Michigan’s New Auto Insurance Law ExplainedJuly 14, 2020
What does the new law change?
Personal Injury Protection (PIP) Choice: For the first time, drivers are able to choose a coverage level that meets their needs and budget. Under certain circumstances, drivers may choose to opt out of PIP medical entirely or exclude specific household members. Coverage as follows:
- Opt out ($0)
If an individual has Medicare Part A and B or has qualified health coverage, they are eligible to opt-out of PIP coverage. If an individual is enrolled in Medicaid and if the person’s spouse and any resident relative has qualified health coverage, Medicaid, or PIP benefits, individuals can select the $50,000 PIP coverage level. Qualified health coverage means another accident or health insurance that does not exclude or limit coverage for injuries related to motor vehicle accident, and has an annual deductible of $6,000 or less per individual or is Medicare Parts A and B.
Premium Reduction: This new law requires all insurance companies to reduce statewide average PIP medical premiums for eight years.
Fee Schedule: A new fee schedule between auto insurers and medical providers has been designed to control the costs that medical providers may charge auto insurers. This new cost control provision will operate similarly to health insurance.
Michigan Catastrophic Claims Association (MCCA) Assessment: An association of auto insurers, the MCCA has announced it is lowering its per-vehicle assessment, which will save Michigan drivers at least $120 per car.
To see if you are eligible for cost reductions, contact your health insurance provider. If you qualify, request proper documentation to share with your auto insurance provider to discuss options.
Elimination of Certain Non-Driving Factors: Auto insurance companies are now prohibited from using sex, marital status, homeownership, credit score, educational level, occupation, and zip codes in setting a driver’s auto insurance rates under this new law.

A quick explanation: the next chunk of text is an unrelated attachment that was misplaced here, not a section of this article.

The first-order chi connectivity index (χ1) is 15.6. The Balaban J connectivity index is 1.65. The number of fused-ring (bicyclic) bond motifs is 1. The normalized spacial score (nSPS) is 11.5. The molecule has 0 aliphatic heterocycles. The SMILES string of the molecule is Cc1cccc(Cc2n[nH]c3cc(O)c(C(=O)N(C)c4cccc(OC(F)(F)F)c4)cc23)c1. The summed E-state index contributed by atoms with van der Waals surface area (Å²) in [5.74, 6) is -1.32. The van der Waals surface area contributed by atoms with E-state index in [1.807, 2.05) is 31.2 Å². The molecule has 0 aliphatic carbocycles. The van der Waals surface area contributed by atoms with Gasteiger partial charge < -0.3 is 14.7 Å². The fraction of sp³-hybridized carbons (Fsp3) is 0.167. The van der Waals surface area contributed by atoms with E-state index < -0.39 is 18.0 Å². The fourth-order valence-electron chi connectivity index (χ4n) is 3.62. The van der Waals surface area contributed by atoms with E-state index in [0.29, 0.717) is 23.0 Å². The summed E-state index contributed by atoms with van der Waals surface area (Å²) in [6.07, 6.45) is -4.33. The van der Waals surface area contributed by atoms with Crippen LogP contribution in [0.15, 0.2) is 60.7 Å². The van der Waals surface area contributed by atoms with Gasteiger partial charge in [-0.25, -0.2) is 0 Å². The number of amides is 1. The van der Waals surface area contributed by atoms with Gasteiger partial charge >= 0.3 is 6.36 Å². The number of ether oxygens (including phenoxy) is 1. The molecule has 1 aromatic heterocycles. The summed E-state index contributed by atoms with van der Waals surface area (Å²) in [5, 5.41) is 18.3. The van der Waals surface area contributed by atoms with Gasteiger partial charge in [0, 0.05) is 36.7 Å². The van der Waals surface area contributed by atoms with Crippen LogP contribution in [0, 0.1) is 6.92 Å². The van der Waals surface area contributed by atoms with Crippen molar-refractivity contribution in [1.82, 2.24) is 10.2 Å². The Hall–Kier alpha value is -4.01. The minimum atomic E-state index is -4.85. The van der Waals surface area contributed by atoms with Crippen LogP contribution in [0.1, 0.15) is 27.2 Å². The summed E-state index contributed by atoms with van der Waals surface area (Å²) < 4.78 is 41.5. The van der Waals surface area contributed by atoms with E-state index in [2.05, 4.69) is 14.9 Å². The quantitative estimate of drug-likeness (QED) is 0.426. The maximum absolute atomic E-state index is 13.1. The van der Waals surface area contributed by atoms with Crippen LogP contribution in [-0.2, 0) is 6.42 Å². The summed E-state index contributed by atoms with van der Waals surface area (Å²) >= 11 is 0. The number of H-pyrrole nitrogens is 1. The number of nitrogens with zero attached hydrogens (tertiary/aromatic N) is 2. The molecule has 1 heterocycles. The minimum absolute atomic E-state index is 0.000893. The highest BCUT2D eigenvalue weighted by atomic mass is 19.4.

Fraud Investigation Unit: Auto insurance fraud increases premiums for all Michigan drivers. A new unit has been established to investigate criminal and fraudulent activity related to the insurance and financial markets. This unit will work with the Attorney General and law enforcement to prosecute these crimes.
Prior Approval: Before being offered to consumers, auto insurance rates and policies are now required to be filed with, and approved by, the Department of Insurance and Financial Services.
Fines and Penalties: Insurance companies, agencies, and licensed agents who violate the law will experience increased fines under this new law.
Residual Bodily Injury (BI) Coverage: This new law increases the minimum BI coverage limit an insurance company is required to offer to protect Michigan drivers from claims by other injured persons.
Mini-Tort: For uninsured damages, this new law increases the amount of money that can be recovered in small claims court.
Who is eligible?
Michigan drivers with insurance policies issued or renewed after July 1, 2020, are eligible to take advantage of the new auto no-fault insurance law.
Note, if you are already receiving payments from your auto insurance policy due to injuries from an auto accident, you will continue to receive the current unlimited benefit regardless of the choice you make for the future, according to the Department of Insurance and Financial Services.
You are encouraged to contact your health insurance provider to see if you qualify. For more information, please visit https://www.michigan.gov/autoinsurance/.
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